How Online Games Stack Up for Hybrid Lessons

Even with this switch to hybrid and virtual learning this year, games continue to be a fun way to review content and motivate students.  Unfortunately, though, some of our favorite online games are little more challenging to play in the hybrid setting, where some students may not be able to see clearly what I've projected on the board and need the information on their own personal screen.  I've reviewed some of the most popular review games here and how well they function in a hybrid setting.  I will say that these observations come from my own experience with my personal hybrid setup.  I know everyone's hybrid setup is a little bit different, so I'll share mine with you:  students in the room can see the Smart Board.  Students at home can see it, but they can't read smaller print.  If there's something on the Smart Board that isn't written in huge letters, students at home need to be able to access it on their own device to read it clearly.  That means some activities and games work better than others in this setting.  Here are how some of the most popular games stack up:


Gimkit Classic
This is a breeze to play in the hybrid (or virtual) setting.  Students have all the information they need on their own personal screen, so while I project the leaderboard and results on the Smart Board, students do not need to be able to read it.  With the ability to set the time limit, this works well for a quick review or a longer game.  Click here to read previous posts about Gimkit.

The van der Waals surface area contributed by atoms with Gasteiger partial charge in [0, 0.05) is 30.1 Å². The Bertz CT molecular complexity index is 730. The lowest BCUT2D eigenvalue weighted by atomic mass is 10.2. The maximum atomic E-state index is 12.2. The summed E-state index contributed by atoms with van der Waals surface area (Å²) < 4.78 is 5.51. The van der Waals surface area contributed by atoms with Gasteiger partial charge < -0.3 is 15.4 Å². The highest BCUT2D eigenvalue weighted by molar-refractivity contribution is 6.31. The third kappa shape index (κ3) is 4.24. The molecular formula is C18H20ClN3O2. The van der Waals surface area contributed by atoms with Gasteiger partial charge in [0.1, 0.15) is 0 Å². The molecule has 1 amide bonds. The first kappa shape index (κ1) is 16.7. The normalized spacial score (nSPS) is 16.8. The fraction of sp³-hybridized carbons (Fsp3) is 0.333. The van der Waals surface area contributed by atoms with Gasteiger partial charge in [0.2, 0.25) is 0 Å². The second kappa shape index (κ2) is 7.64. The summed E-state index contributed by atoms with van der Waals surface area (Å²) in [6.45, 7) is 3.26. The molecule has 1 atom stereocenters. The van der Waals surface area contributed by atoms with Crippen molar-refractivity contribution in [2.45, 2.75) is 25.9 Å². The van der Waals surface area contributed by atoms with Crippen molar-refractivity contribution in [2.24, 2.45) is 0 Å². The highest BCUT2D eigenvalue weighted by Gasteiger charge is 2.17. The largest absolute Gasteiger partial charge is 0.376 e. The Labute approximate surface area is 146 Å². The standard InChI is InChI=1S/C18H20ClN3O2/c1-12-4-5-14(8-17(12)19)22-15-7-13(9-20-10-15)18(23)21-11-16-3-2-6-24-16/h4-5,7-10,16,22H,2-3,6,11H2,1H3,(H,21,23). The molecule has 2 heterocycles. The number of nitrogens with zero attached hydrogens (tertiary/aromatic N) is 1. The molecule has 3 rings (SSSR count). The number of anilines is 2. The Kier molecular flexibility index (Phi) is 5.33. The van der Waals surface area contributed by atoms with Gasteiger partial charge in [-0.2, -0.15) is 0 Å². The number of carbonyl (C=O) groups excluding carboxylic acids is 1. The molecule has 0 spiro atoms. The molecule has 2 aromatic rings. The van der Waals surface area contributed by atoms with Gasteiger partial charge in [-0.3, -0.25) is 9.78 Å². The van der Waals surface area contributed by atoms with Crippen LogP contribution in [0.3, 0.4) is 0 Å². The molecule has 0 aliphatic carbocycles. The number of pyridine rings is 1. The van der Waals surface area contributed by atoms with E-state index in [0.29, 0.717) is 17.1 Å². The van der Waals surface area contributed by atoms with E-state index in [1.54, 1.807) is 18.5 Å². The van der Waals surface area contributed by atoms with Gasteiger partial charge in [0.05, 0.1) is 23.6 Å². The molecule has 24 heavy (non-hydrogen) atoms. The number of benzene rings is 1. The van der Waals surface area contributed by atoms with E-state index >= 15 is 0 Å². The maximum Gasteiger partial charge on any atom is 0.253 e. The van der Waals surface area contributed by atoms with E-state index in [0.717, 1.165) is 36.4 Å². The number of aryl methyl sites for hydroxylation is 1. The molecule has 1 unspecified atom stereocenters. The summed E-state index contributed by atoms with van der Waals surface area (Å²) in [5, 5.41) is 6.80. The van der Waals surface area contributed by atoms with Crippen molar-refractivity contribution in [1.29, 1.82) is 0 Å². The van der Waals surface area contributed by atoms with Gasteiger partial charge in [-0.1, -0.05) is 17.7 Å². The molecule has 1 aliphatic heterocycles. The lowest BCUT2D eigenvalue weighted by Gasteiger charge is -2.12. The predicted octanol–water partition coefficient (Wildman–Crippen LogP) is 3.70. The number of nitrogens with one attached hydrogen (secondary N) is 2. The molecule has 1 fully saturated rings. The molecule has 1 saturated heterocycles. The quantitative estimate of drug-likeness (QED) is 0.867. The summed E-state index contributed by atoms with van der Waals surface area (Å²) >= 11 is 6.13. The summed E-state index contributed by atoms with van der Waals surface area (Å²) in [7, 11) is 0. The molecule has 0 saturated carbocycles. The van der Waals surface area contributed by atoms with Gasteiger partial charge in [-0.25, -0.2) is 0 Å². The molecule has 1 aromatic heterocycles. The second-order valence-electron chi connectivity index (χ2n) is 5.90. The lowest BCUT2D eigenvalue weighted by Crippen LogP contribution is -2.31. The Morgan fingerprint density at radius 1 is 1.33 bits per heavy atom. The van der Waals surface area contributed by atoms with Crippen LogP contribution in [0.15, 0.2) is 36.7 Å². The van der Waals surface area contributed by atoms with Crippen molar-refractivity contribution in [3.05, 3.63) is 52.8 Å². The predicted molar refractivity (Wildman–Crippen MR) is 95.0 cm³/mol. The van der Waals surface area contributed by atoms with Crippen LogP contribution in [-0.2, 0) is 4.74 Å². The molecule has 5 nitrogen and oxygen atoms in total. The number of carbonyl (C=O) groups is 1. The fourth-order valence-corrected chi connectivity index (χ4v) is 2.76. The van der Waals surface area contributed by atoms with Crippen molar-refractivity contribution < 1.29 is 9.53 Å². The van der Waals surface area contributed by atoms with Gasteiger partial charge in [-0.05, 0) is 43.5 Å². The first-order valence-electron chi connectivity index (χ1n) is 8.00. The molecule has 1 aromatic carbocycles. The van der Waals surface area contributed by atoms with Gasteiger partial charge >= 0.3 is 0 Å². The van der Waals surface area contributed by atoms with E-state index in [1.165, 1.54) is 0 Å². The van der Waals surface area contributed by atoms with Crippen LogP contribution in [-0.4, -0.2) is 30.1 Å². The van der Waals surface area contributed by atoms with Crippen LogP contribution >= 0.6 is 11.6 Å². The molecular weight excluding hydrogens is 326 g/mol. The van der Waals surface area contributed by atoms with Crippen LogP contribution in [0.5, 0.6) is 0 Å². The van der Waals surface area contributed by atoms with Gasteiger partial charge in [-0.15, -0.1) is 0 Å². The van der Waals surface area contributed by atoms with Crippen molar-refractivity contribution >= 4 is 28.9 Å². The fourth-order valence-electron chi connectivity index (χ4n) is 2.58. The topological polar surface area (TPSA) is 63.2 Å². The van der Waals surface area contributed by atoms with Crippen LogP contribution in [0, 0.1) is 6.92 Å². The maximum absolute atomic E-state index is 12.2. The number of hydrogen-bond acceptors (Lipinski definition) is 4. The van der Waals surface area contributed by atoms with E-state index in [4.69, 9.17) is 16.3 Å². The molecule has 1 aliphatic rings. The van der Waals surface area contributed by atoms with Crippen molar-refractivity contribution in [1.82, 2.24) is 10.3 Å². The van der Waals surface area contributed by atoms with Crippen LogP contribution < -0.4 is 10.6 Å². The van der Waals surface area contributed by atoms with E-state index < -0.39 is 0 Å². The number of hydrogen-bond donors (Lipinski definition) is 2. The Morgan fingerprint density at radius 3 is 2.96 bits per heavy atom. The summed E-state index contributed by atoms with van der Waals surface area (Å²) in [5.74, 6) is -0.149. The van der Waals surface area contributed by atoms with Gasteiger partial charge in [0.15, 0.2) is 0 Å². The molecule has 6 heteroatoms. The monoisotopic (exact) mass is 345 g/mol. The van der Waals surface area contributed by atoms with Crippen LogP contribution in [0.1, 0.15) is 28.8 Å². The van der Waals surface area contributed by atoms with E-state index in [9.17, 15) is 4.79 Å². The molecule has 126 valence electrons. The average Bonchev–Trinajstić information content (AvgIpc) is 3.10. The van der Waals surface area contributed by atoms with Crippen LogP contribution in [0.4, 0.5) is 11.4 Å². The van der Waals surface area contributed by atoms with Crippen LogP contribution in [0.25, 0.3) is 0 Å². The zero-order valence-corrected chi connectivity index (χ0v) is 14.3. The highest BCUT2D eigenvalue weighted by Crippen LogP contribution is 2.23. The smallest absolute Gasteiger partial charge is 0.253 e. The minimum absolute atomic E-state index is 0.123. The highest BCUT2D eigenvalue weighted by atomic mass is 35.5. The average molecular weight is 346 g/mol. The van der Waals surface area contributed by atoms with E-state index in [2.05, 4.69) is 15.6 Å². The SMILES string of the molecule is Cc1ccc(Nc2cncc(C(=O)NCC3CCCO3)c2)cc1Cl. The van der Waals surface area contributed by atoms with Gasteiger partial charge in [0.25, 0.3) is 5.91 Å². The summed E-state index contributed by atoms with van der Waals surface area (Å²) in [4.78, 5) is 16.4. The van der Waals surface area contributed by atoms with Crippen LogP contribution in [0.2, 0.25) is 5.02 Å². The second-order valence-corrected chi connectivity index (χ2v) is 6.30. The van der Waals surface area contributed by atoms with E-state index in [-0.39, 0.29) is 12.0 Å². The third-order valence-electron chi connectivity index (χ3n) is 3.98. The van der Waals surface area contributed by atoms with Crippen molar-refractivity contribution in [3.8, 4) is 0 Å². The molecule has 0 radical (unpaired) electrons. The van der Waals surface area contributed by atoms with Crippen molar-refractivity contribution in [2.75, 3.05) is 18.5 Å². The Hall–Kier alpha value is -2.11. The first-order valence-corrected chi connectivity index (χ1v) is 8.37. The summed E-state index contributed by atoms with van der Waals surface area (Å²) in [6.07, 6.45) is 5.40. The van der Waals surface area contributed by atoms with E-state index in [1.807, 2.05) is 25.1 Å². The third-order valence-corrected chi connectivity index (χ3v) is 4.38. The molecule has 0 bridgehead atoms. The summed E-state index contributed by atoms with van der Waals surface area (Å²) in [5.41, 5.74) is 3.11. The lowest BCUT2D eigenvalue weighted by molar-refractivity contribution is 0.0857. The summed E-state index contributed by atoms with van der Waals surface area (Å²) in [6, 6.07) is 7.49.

Gimkit's Trust No One Mode
This new mode is based on the popular game "Among Us."  I've only played it in a couple of classes, but it requires a little more class time to be set aside.  Essentially, most of the students are given the role of crewmates on a spaceship, and they have to figure out which two of their classmates are imposters.  To find that out, they run investigations on each other, and then discuss and vote off the people they think are imposters.  In order to run investigations, they must answer questions correctly to get power.  The imposters can use their power to pose as crewmates and throw their classmates off.  On the one hand it's very engaging, and students love it.  On the other hand, I feel like the students are more focused on finding the imposters and the review sort of takes a back seat to that.  As for how it works in the hybrid setting, since only some of my students are on the Zoom call, it's hard for them all to discuss together who they think the imposter is unless the students in the room join the Zoom call as well.  I usually just let them have two separate discussions and share with each group what the others have said before allowing them to vote.  There is some information on the screen that students need to see at the beginning of the game, but I read it aloud for the students at home who can't see it very well.  All in all, this game can certainly be enjoyed in a hybrid setting, but I'd say it's a little better suited to a 100% in person or 100% virtual setting unless you choose to have all your students join the video call, which takes additional time.  Click here to read more about the Trust No One mode.  Update:  I just learned that the Trust No One mode has been pulled from Gimkit.



Kahoot